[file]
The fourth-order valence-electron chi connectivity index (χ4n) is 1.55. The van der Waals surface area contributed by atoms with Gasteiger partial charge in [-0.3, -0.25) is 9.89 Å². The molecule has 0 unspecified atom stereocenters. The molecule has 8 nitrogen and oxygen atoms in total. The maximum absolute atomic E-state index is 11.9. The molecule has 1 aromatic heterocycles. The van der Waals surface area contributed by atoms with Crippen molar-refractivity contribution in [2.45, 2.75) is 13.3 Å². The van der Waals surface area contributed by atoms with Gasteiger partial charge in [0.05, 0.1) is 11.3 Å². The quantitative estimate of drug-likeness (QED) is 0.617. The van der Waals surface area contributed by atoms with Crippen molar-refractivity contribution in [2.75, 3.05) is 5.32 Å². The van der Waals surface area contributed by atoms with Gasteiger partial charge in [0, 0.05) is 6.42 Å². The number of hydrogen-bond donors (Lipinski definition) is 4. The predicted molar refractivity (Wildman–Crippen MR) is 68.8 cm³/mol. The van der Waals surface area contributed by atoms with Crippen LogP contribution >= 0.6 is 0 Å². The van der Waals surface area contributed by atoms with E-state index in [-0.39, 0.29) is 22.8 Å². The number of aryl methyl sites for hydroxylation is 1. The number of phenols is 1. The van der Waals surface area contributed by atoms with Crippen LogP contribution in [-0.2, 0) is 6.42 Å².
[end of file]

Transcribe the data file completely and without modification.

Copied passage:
The fourth-order valence-electron chi connectivity index (χ4n) is 1.55. The van der Waals surface area contributed by atoms with Gasteiger partial charge in [-0.3, -0.25) is 9.89 Å². The molecule has 0 unspecified atom stereocenters. The molecule has 8 nitrogen and oxygen atoms in total. The maximum absolute atomic E-state index is 11.9. The molecule has 1 aromatic heterocycles. The van der Waals surface area contributed by atoms with Crippen molar-refractivity contribution in [2.45, 2.75) is 13.3 Å². The van der Waals surface area contributed by atoms with Gasteiger partial charge in [0.05, 0.1) is 11.3 Å². The quantitative estimate of drug-likeness (QED) is 0.617. The van der Waals surface area contributed by atoms with Crippen molar-refractivity contribution in [2.75, 3.05) is 5.32 Å². The van der Waals surface area contributed by atoms with Gasteiger partial charge in [0, 0.05) is 6.42 Å². The number of hydrogen-bond donors (Lipinski definition) is 4. The predicted molar refractivity (Wildman–Crippen MR) is 68.8 cm³/mol. The van der Waals surface area contributed by atoms with Crippen LogP contribution >= 0.6 is 0 Å². The van der Waals surface area contributed by atoms with E-state index in [-0.39, 0.29) is 22.8 Å². The number of aryl methyl sites for hydroxylation is 1. The number of phenols is 1. The van der Waals surface area contributed by atoms with Crippen LogP contribution in [-0.2, 0) is 6.42 Å².